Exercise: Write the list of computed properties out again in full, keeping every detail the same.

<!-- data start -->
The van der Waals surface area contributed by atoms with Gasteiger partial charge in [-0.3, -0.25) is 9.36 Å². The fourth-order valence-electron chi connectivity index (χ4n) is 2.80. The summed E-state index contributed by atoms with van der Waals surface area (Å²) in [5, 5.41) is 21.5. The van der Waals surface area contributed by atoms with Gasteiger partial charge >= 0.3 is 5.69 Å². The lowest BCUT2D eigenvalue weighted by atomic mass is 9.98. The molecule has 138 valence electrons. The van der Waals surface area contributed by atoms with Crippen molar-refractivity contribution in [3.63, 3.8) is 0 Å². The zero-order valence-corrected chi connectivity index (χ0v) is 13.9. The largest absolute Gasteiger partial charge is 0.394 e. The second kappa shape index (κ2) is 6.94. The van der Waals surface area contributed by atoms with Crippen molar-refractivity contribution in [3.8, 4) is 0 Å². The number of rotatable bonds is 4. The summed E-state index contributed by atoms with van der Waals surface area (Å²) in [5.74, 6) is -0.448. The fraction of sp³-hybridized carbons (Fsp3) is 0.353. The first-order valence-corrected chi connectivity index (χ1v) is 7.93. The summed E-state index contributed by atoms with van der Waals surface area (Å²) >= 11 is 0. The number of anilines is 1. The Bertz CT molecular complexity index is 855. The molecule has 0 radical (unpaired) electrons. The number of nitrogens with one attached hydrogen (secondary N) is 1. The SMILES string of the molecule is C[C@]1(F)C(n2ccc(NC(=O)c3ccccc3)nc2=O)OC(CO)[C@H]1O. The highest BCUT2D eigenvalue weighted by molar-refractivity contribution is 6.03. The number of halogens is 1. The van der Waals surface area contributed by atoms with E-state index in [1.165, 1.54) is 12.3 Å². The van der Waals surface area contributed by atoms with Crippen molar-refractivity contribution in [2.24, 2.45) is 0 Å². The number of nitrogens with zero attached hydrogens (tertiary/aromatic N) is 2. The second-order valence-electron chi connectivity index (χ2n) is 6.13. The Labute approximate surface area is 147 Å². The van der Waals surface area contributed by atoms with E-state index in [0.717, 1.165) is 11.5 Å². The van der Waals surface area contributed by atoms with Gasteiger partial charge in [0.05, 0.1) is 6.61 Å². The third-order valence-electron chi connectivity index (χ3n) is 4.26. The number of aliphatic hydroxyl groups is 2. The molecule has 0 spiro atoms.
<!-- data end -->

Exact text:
The van der Waals surface area contributed by atoms with Gasteiger partial charge in [-0.3, -0.25) is 9.36 Å². The fourth-order valence-electron chi connectivity index (χ4n) is 2.80. The summed E-state index contributed by atoms with van der Waals surface area (Å²) in [5, 5.41) is 21.5. The van der Waals surface area contributed by atoms with Gasteiger partial charge >= 0.3 is 5.69 Å². The lowest BCUT2D eigenvalue weighted by atomic mass is 9.98. The molecule has 138 valence electrons. The van der Waals surface area contributed by atoms with Crippen molar-refractivity contribution in [3.63, 3.8) is 0 Å². The zero-order valence-corrected chi connectivity index (χ0v) is 13.9. The largest absolute Gasteiger partial charge is 0.394 e. The second kappa shape index (κ2) is 6.94. The van der Waals surface area contributed by atoms with Crippen molar-refractivity contribution in [3.8, 4) is 0 Å². The number of rotatable bonds is 4. The summed E-state index contributed by atoms with van der Waals surface area (Å²) in [5.74, 6) is -0.448. The fraction of sp³-hybridized carbons (Fsp3) is 0.353. The first-order valence-corrected chi connectivity index (χ1v) is 7.93. The summed E-state index contributed by atoms with van der Waals surface area (Å²) >= 11 is 0. The number of anilines is 1. The Bertz CT molecular complexity index is 855. The molecule has 0 radical (unpaired) electrons. The number of nitrogens with one attached hydrogen (secondary N) is 1. The SMILES string of the molecule is C[C@]1(F)C(n2ccc(NC(=O)c3ccccc3)nc2=O)OC(CO)[C@H]1O. The highest BCUT2D eigenvalue weighted by molar-refractivity contribution is 6.03. The number of halogens is 1. The van der Waals surface area contributed by atoms with E-state index in [1.165, 1.54) is 12.3 Å². The van der Waals surface area contributed by atoms with Crippen molar-refractivity contribution in [2.24, 2.45) is 0 Å². The number of nitrogens with zero attached hydrogens (tertiary/aromatic N) is 2. The second-order valence-electron chi connectivity index (χ2n) is 6.13. The Labute approximate surface area is 147 Å². The van der Waals surface area contributed by atoms with E-state index in [0.717, 1.165) is 11.5 Å². The van der Waals surface area contributed by atoms with Gasteiger partial charge in [0.05, 0.1) is 6.61 Å². The third-order valence-electron chi connectivity index (χ3n) is 4.26. The number of aliphatic hydroxyl groups is 2. The molecule has 0 spiro atoms.